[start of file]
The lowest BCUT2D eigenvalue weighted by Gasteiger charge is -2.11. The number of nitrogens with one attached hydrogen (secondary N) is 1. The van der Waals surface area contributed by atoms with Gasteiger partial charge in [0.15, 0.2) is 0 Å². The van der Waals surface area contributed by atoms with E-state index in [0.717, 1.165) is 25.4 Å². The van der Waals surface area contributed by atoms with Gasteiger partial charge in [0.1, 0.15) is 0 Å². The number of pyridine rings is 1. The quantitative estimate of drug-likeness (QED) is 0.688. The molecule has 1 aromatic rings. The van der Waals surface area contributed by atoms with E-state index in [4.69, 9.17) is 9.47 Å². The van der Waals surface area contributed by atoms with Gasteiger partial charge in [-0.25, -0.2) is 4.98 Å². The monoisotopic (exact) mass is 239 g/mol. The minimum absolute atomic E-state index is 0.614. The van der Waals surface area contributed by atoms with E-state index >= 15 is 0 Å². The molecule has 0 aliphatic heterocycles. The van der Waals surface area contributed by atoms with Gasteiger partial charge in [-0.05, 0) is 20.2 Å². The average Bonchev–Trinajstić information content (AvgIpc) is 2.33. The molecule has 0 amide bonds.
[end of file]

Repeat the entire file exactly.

The lowest BCUT2D eigenvalue weighted by Gasteiger charge is -2.11. The number of nitrogens with one attached hydrogen (secondary N) is 1. The van der Waals surface area contributed by atoms with Gasteiger partial charge in [0.15, 0.2) is 0 Å². The van der Waals surface area contributed by atoms with E-state index in [0.717, 1.165) is 25.4 Å². The van der Waals surface area contributed by atoms with Gasteiger partial charge in [0.1, 0.15) is 0 Å². The number of pyridine rings is 1. The quantitative estimate of drug-likeness (QED) is 0.688. The molecule has 1 aromatic rings. The van der Waals surface area contributed by atoms with E-state index in [4.69, 9.17) is 9.47 Å². The van der Waals surface area contributed by atoms with Gasteiger partial charge in [-0.25, -0.2) is 4.98 Å². The monoisotopic (exact) mass is 239 g/mol. The minimum absolute atomic E-state index is 0.614. The van der Waals surface area contributed by atoms with E-state index >= 15 is 0 Å². The molecule has 0 aliphatic heterocycles. The van der Waals surface area contributed by atoms with Gasteiger partial charge in [-0.05, 0) is 20.2 Å². The average Bonchev–Trinajstić information content (AvgIpc) is 2.33. The molecule has 0 amide bonds.